When Does Video Game Violence Cross the Line? Apparently When it is Violence Against Pipelines

There is a new video game called “Thunderbird Strike,” which, according to an MPR story, allows “players to symbolically destroy oil pipelines and other infrastructure.”

On queue, industry groups are warning that the game will lead to eco-terrorism. And since a Minnesota state arts grant helped fund some of the game’s development, a Minnesota state legislator already has promised to introduce legislation to limit similar funding in the future.

According to the MPR story:

The game [Thunderbird Strike] depicts a mythical Native American figure called a “thunderbird” that gathers lightning that can be used to either revive creatures or destroy trucks and oil infrastructure, including a pipeline that’s also depicted as a snake, using hand-drawn images and stop-motion animations.

Creative Commons License: https://c2.staticflickr.com/8/7572/16035778385_498ba76bb8_b.jpg

OK, I haven’t played video games since Donkey Kong, but I do know there are some pretty violent games out there, like the Mortal Combat and Grand Theft Auto series. Those seem a lot more violent than Thunderbird Strike.

According to Wikipedia, in Grand Theft Auto III, ” players could pay for the services of prostitutes to restore their health, and if they wished, kill them to get some of their money back.” Grand Theft Auto IV introduced a new drink-and-drive feature. The list of blood, gore, and violent images in video games is extensive.

If someone can point me to examples of the energy industry’s outrage about these violent video games, I’d be glad to republish them here.

Thunderbird Strike has hit a nerve because of the proposed Enbridge Line 3, an expansion and reroute of an existing tar sands crude oil pipeline. It starts in Alberta, runs 337 miles through northern Minnesota, and ends in Superior, Wisconsin. Line 3 would cross the Mississippi River twice, including the headwaters. A pipeline failure could harm the state’s clean waters and recreation and wild rice areas. The Anishinaabe (Ojibwe) people who are native to the area are strongly opposed to the project.

What About the “Man Camps?”

The MPR story on Thunderbird Strike cites Toby Mack, president of the Energy Equipment and Infrastructure Alliance, saying his group is concerned the game could inspire violence against pipelines. “The consequences of somebody committing an act such as you can on the video game is just horrific,” he is quoted as saying.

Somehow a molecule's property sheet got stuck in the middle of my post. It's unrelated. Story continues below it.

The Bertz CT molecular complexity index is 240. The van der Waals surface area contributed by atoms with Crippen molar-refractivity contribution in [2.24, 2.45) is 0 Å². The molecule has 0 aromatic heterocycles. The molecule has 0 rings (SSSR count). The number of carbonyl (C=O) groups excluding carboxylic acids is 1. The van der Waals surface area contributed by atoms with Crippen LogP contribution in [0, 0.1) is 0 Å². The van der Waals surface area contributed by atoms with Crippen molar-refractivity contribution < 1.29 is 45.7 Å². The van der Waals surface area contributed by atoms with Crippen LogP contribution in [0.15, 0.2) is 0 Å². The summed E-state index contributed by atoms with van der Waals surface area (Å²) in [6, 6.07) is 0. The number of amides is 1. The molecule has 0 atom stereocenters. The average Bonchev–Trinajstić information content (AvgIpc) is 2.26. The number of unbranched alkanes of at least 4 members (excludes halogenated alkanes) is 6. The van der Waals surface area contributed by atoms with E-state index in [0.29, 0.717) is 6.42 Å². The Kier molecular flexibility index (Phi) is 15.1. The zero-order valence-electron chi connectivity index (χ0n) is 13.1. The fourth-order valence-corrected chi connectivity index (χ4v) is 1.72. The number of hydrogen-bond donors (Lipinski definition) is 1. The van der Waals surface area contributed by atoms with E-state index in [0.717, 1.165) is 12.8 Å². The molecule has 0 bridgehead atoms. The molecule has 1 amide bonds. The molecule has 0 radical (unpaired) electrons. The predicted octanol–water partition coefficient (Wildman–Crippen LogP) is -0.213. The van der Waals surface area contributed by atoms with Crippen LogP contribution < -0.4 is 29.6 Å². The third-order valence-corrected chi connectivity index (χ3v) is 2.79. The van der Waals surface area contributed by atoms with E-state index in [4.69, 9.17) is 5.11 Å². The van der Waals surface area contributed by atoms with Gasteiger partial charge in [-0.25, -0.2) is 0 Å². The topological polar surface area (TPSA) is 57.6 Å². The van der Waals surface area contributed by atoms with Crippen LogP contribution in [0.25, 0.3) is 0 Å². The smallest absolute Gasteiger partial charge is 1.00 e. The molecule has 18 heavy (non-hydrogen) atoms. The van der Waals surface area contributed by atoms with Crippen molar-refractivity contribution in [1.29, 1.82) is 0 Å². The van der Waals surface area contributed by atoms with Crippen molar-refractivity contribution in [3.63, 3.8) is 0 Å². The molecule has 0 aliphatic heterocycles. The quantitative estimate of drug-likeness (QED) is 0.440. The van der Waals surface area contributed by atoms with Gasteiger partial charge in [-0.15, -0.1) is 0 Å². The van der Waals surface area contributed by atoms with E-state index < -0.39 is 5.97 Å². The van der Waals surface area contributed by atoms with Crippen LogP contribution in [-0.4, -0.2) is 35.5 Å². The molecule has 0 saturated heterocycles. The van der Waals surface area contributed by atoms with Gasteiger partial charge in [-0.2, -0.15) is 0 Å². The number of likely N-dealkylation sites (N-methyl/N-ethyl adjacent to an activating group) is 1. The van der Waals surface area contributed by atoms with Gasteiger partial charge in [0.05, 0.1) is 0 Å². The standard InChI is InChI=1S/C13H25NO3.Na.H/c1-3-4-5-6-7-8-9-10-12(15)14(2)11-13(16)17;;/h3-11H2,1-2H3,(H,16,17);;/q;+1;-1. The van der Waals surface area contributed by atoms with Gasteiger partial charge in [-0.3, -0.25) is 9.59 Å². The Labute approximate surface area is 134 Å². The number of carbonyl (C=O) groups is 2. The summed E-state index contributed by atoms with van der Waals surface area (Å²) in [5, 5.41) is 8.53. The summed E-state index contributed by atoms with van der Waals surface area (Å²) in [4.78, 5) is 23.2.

I am glad that Mack and industry groups are concerned about violence. The Minnesota Department of Commerce’s environmental impact statement (EIS) discusses the very real-life threat of increased sexual assaults and violence against women associated with Enbridge Line 3 man camps, the temporary pipeline construction camps.

The EIS says the problem of sexual violence against women associated with man camps is well documented, particularly against Native women.

American Indian and minority populations are often at higher risk if they are low-income, homeless, have a lack of resources, addiction, and other factors often found in tribal communities (MDH 2014). The addition of a temporary, cash-rich workforce increases the likelihood that sex trafficking or sexual abuse will occur. Additionally, rural areas often do not have the resources necessary to detect and prevent these activities. (EIS Chapter 11 pages 20-21).

The suggested solution is offered on page 23 of that same chapter:

To address the potential for sexual abuse or sex trafficking, Enbridge can fund or prepare and implement an education plan or awareness campaign around this issue with the companies and subcontractors it hires to construct, restore, and operate the pipeline. Enbridge can also provide funding to local and tribal law enforcement to identify and stop sex trafficking.

Comment: This language seems vague and even naïve, as if the problem can be easily fixed by training and perhaps a few dollars for more police. Can Enbridge point to effective training to reduce sexual assaults near man camps? Where is the data? Also, note the EIS’s noncommittal language. It says Enbridge “can” (but not “will”) commit money. There is no discussion of a specific plan, no firm commitment, just placeholder language.

I will close with a question: If the industry is so concerned that people will act out on video game violence, does it have recommended policies banning Grand Theft Auto, Mortal Kombat, and similar videos from camps and work sites? Does Enbridge have such a policy?

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